[Federal Register: September 21, 2009 (Volume 74, Number 181)]
From the Federal Register Online via GPO Access [wais.access.gpo.gov]
DEPARTMENT OF HEALTH AND HUMAN SERVICES
Agency for Healthcare Research and Quality
Patient Safety Organizations: A Compliance Self-Assessment Guide
AGENCY: Agency for Healthcare Research and Quality, (AHRQ), HHS.
ACTION: Notice of Availability—Patient Safety Organizations: A Compliance Self-Assessment Guide.
SUMMARY: AHRQ is announcing the availability of a document entitled: "Patient Safety Organizations: A Compliance Self-Assessment Guide." The Patient Safety and Quality Improvement Act of 2005, Public Law 109-41, 42 U.S.C. 299-b21--b-26 (Patient Safety Act) provides for the formation of Patient Safety Organizations (PSOs), which collect, aggregate, and analyze confidential information regarding the quality and safety of healthcare delivery. The Patient Safety and Quality Improvement Final Rule (Patient Safety Rule) (42 CFR part 3) authorizes AHRQ, on behalf of the Secretary of HHS, to: list as a PSO an entity that attests that it meets the statutory and regulatory requirements for listing; and request additional information and conduct reviews (including announced or unannounced site visits) to assess PSO compliance. To assist PSOs in making the required attestations and preparing for a compliance review, AHRQ developed the sample questions in this guide to encourage each PSO to take a thorough and systematic approach to compliance. The guide recognizes that each PSO's approach to compliance may be different based upon the specific mission it has chosen, the specific activities and expertise it offers to healthcare providers, and its size and mode of operation. Thus, these questions are merely illustrative; some questions will not be applicable or even appropriate for every PSO. The guide does not establish new standards or requirements beyond those that are established by the Patient Safety Rule.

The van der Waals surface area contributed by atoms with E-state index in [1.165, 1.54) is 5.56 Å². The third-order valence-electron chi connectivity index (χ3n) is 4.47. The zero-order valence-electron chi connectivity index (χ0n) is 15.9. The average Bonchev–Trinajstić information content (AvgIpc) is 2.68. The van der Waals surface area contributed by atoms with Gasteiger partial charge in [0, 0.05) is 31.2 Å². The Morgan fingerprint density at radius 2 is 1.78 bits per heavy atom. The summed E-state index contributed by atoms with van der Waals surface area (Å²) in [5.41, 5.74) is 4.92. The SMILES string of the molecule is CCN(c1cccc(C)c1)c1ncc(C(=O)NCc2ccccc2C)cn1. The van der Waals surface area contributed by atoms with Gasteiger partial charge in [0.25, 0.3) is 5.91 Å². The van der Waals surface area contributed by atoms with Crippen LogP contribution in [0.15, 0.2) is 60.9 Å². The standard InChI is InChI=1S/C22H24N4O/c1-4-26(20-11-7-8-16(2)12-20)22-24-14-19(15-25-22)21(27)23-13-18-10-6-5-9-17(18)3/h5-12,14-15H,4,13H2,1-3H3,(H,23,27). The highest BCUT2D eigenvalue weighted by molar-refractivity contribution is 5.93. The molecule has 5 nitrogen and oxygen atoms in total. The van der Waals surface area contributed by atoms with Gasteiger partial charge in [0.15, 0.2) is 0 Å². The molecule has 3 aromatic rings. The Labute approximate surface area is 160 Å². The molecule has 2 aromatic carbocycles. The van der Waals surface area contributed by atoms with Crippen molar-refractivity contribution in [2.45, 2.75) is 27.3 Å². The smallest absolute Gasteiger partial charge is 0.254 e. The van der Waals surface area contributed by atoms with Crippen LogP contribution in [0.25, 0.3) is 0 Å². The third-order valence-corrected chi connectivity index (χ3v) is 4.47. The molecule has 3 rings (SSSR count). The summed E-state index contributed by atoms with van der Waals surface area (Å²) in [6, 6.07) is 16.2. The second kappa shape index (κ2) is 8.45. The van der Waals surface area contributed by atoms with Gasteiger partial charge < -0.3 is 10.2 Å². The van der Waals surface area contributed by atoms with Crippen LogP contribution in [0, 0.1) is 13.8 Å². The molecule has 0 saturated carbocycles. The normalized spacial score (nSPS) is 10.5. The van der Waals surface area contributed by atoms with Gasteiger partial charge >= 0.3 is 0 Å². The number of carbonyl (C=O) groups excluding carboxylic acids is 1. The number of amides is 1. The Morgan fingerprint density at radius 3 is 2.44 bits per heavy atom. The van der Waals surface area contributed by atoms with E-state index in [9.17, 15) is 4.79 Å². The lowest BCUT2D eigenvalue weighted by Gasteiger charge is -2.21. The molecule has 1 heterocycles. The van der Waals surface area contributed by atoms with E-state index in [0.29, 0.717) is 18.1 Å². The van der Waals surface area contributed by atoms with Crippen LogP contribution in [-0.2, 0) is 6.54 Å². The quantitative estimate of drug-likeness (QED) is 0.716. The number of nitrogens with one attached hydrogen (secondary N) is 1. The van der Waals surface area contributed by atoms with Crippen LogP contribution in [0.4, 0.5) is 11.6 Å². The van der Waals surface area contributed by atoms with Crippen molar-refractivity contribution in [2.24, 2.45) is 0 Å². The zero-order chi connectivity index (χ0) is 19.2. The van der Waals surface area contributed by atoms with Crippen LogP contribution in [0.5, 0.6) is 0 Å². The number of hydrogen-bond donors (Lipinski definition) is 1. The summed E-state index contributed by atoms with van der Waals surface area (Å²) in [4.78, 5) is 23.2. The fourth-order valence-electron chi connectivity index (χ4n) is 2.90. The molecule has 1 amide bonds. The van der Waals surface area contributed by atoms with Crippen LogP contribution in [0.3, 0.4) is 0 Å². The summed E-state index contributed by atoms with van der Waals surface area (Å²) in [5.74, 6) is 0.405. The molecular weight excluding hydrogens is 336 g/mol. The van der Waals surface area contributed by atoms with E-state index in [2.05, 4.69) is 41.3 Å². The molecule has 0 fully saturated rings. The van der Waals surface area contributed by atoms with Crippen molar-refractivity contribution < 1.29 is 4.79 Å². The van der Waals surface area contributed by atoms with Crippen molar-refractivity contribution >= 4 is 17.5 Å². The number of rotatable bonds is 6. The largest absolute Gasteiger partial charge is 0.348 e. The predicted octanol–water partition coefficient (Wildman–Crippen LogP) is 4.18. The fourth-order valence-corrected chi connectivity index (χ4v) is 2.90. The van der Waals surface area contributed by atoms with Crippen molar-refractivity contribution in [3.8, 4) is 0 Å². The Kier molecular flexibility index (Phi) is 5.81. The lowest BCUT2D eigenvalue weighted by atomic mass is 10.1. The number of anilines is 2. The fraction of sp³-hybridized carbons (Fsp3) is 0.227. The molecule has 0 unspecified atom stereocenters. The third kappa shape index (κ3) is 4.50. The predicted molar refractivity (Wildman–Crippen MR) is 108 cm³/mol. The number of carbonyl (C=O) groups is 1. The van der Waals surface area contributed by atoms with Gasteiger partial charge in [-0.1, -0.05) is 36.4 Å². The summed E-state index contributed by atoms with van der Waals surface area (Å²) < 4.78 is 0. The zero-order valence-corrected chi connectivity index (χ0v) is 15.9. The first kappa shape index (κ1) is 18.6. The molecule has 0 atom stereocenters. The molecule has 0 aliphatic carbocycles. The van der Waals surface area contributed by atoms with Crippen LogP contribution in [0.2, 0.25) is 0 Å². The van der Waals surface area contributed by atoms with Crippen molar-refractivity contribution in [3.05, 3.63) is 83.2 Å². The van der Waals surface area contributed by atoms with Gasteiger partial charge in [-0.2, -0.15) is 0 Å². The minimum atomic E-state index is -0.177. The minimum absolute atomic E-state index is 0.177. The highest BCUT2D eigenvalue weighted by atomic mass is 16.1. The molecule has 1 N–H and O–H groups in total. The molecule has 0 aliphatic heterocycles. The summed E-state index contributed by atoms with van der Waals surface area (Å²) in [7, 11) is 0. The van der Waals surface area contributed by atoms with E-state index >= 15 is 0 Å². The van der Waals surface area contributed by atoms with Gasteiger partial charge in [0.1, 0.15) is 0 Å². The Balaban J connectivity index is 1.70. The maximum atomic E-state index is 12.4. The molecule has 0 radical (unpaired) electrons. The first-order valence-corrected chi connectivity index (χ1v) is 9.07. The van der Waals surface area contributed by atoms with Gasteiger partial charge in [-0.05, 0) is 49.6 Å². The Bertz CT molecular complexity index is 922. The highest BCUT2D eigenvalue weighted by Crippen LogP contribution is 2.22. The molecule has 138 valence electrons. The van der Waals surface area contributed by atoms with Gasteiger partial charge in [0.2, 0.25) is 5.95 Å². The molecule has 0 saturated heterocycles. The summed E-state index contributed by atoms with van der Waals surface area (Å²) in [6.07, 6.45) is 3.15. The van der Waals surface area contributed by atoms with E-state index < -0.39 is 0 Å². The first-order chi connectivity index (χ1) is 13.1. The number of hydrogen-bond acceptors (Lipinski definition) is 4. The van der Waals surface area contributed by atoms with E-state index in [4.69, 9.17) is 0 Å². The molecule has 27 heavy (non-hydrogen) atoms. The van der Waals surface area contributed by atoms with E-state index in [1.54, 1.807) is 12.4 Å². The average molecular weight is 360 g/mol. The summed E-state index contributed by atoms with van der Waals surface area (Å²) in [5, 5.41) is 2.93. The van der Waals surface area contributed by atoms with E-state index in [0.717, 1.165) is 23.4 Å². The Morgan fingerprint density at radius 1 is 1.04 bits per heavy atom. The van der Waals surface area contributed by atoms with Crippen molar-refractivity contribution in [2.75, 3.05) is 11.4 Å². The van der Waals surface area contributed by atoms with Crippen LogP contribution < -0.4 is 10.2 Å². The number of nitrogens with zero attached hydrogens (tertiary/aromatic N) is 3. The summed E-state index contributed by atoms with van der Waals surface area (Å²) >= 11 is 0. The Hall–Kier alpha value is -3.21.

DATES: Availability of resource.
ADDRESSES: "Patient Safety Organizations: A Compliance Self-Assessment Guide" can be accessed electronically at the following HHS Web site: http://www.pso.ahrq.gov/index.html.
FOR FURTHER INFORMATION CONTACT: Diane Cousins, RPh., Center for Quality Improvement and Patient Safety, AHRQ, 540 Gaither Road, Rockville, MD 20850; Telephone (toll free): (866) 403-3697; Telephone (local): (301) 427-1111; TTY (toll free): (866) 438-7231; TTY (local): (301) 427-1130; E-mail: firstname.lastname@example.org.